Ten tower block tales
|4. Hutchesontown-Gorbals Area C, (or Queen Elizabeth Flats), Glasgow|
Successful as Robert Matthew's flats have been, the most famous of the Gorbals high rise blocks were those designed by flamboyant Scottish architect Basil Spence. Sat in the area next to Matthew's blocks, the Queenies took an age to build due to their complex concrete construction, and took their inspiration, like so many blocks in Britain at the time, from Le Corbusier's vast concrete Unité d'Habitation in Marseilles. At first residents loved the all-mod-cons flats with their verandas in the sky. One former resident I interviewed compared them to Buckingham Palace, a flying saucer to Mars, the Hanging Gardens of Babylon and mardi gras. But lack of management would eventually do for them, resulting in everything from terrible damp problems to a crime wave. They were demolished in the 1990s.
Picture (c) Simon Chirgwin
|5. Cruddas Park, Newcastle-Upon-Tyne|
T. Dan Smith was the leader of the Labour council in Newcastle from the late 50s and was determined to tackle the city's terrible slum problems with some quick fixes – and Cruddas Park was his first success. Initially eight point blocks were built on a slope overlooking the Tyne and Scotswood Road from old plans that had been knocking about the office for some time. By the 1980s these celebrated flats were, like the Queenies in Glasgow, besieged with social problems, particularly stemming from heroin and glue addiction. After years of decline three of these original towers have been saved while the other five have been razed, and they've been completely restyled and remodelled as Riverside Dene, luxury private apartments, though they can still be seen in their original state in the closing credits of Whatever Happened to the Likely Lads, framed by the doorway of an otherwise demolished Victorian tenement. Picture (c) Jim Pickett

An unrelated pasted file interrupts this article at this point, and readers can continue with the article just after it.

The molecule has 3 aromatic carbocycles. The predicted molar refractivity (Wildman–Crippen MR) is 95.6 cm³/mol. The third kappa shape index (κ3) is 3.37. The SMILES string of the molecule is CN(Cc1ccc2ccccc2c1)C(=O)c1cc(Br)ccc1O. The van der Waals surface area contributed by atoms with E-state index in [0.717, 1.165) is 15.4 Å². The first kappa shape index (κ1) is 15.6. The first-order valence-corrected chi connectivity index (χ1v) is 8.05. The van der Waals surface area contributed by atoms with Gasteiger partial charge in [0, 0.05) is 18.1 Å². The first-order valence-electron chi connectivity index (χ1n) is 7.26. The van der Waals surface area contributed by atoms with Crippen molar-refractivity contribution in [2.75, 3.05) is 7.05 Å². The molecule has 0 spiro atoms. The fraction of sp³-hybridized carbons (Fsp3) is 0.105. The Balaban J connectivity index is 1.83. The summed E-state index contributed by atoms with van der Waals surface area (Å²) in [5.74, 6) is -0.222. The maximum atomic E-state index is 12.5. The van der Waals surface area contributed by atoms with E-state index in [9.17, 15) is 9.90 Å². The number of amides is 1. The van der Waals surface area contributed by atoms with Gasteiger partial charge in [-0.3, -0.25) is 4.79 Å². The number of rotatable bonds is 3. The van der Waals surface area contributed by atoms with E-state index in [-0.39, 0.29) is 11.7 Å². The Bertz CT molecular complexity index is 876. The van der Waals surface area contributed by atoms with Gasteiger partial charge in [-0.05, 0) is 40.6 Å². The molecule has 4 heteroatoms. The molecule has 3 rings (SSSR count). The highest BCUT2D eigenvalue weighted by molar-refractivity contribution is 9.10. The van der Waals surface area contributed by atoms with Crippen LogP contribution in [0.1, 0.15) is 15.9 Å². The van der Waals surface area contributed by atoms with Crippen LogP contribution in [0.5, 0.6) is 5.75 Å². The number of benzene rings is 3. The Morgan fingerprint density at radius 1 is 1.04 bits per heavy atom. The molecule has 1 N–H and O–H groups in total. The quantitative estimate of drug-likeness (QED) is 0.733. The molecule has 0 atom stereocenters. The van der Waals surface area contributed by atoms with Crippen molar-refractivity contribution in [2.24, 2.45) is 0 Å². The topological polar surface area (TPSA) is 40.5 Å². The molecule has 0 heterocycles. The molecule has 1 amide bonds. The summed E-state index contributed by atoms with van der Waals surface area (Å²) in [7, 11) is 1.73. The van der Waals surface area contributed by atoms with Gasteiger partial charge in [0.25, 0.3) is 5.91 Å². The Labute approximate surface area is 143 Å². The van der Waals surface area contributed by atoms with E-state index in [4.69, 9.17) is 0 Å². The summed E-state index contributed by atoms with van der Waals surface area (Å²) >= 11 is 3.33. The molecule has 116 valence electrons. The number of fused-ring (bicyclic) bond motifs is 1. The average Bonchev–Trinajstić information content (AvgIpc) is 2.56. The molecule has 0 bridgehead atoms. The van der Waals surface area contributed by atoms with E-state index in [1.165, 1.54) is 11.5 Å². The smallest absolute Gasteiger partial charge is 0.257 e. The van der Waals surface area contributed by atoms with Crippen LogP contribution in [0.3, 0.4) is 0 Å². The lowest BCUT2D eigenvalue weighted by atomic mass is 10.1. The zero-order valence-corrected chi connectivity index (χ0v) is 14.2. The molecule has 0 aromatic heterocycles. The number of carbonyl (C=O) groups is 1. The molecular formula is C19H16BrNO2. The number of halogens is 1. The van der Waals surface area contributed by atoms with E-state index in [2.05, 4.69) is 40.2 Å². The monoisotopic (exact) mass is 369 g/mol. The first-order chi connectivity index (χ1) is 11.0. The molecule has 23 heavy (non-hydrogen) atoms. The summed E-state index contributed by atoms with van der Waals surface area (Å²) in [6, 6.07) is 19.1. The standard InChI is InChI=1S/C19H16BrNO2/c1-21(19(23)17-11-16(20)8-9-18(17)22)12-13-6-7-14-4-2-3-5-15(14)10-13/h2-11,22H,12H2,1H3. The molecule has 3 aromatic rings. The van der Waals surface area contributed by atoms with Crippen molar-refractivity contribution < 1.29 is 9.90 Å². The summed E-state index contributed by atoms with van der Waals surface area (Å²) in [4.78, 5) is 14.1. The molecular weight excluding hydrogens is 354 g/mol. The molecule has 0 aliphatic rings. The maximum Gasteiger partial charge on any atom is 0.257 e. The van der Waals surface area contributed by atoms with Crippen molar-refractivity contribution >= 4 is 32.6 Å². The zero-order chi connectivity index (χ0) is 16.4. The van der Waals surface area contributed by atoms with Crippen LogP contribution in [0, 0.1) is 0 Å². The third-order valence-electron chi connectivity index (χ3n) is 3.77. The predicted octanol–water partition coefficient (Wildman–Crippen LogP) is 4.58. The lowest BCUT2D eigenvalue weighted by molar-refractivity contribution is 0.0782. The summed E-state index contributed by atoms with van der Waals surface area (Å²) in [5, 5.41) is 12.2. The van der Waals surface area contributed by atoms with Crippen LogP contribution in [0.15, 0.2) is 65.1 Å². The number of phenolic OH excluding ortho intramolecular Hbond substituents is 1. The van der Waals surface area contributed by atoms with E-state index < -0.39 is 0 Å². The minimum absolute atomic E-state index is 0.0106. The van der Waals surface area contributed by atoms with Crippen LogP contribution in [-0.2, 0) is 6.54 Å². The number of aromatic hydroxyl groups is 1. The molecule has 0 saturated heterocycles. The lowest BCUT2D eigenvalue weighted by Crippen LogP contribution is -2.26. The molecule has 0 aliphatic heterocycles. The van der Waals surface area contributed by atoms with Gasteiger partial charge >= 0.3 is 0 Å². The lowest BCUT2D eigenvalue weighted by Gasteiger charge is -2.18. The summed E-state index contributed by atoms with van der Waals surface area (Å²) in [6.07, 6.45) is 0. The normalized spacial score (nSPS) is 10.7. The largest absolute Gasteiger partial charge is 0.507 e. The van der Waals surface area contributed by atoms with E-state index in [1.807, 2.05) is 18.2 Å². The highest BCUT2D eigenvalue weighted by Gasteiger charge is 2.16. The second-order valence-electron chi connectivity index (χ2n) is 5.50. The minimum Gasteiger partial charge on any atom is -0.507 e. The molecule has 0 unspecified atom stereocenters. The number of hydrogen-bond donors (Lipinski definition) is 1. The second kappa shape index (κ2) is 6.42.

|6. The Tower, Cwmbran|
Like Harlow, Cwmbran was one of the earliest New Towns, but it took until the 1960s for it to get a tower block, which, at 23 storeys, is over twice the height of pioneering point block The Lawns. The Tower was built next to the new town centre, and its distinguishing feature is a flue that runs all the way up one side: the chimney for the central area's entire district heating scheme.
Picture (c) Cold War Warrior.